Cannes: Anurag Kashyap, whose neo-noir thriller ”Kennedy” is set to premiere at midnight on Wednesday at the 76th Cannes Film Festival, believes that the current upswing in independent cinema on the subcontinent is being fuelled by fearless young producers willing to put their money where their mouth is.
”It is a new crop of producers who have made all the difference,” the Mumbai-based filmmaker said as he kicked off a panel discussion in the Canadian Pavilion here on the theme of ‘South Asian Stories in a Global Film Market’.
”They have made it possible for a stream of remarkable independent films to be made,” he added.
Canadian-born director-writer-producer Fawzia Mirza said the gradual chipping away at barriers has been a key stimulus for the new kind of cinema that is today emerging from South Asia.
Ganeshotsava celebrations: Liquor sale banned in Mangaluru during shobhayatre, visarjana rally
”I think there are sometimes barriers and limitations, but it is beautiful that as a Canadian and an American I have crossed many boundaries. I would like to cross the India-Pakistan boundary a lot, too,” she added.
”In the current film I am in post on (‘Me, My Mom & Sharmila’) Sharmila Tagore and ‘Mere Sapnon Ki Rani’ (song from ‘Aradhana’) are a major touchstone. In my last feature (2017’s ‘Signature Move’), Shabana Azmi played my mother,” said Mirza.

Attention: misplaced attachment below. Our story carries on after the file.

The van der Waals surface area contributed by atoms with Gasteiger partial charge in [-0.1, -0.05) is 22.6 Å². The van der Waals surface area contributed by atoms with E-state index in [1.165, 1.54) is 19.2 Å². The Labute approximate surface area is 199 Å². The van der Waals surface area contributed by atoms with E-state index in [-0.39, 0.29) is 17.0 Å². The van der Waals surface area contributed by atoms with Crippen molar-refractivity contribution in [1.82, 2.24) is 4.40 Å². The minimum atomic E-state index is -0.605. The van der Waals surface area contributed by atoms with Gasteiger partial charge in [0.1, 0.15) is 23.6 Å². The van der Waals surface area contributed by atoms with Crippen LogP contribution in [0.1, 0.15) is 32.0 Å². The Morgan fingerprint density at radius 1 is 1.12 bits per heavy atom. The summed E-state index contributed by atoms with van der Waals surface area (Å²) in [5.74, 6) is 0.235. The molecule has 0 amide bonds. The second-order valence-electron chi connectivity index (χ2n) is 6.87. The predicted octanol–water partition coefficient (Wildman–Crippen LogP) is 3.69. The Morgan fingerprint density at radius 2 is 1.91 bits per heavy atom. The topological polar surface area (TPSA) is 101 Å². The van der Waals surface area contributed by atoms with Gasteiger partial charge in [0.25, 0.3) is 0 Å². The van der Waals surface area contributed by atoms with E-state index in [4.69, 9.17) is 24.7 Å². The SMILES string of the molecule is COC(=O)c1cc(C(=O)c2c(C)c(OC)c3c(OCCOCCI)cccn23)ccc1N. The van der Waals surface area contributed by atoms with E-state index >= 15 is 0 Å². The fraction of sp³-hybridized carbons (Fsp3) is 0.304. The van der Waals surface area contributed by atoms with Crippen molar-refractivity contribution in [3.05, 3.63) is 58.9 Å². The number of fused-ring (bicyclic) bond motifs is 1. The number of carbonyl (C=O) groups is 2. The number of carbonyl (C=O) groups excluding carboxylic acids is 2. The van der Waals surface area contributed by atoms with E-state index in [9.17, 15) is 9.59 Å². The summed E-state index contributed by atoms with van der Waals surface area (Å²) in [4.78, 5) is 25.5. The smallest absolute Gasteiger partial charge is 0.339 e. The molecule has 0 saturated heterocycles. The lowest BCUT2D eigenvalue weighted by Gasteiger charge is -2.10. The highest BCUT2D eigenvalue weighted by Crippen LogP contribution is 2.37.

Talking of cultural cross-pollination, New York-based Bangladeshi-origin film producer Anadil Hossain said: ”It was Bollywood that gave me my first entry into Hollywood.” Among her American production credits are Wes Anderson’s ”The Darjeeling Limited” and Doug Liman’s ”Fair Game”.
”This year,” she said, ”is the 20th anniversary of the first Bollywood film that I was a part of, ‘Kal Ho Na Ho’, directed by Nikhil Advani.”
”It is wonderful to see incredible new filmmakers come up from the subcontinent. They are opening up a new way for us. It is great to see the expansion and the growth although it is also true that we still have a long way to go,” said Hossain, whose credits include Mira Nair’s ”The Namesake” and ”The Reluctant Fundamentalist”.
Zarrar Kahn, director of the Directors Fortnight title ”In Flames”, said he has been working in Karachi for the last 10 years. ”In Pakistan, Bollywood films are banned but we love to consume them. They were so larger than life that I was like we can never make those films. They are out of scale of what is possible,” he said.
”Watching the films of Anurag Kashyap gave us the palette and the landscape for films that we could make in Karachi. I am grateful to him for creating that kind of cinema and blazing that trail,” Kahn added.
On his part, Kashyap credited filmmakers such as Mira Nair, Deepa Mehta, Gurinder Chadha and Shekhar Kapur for showing the way.
”Without what they achieved we would not even attempt what we are making,” he said.
On the subject of making films under growing restrictions, Kashyap said: ”The best of Iranian cinema that we saw came out at the most difficult times. Every time I lose hope, I go and look at those films. If they can do it, what are we complaining about? I genuinely think the best of our creativity comes out in adversity.”
”In Flames,” Kashyap said, ”is so much more than a moody horror film. It talks about society, pulls out everything, and shows it bare naked. That hits you so hard in the gut.”
He added: ”I am a genre film freak. Genres evolved as a response to all kinds of repression. What were zombies if not Nazis?”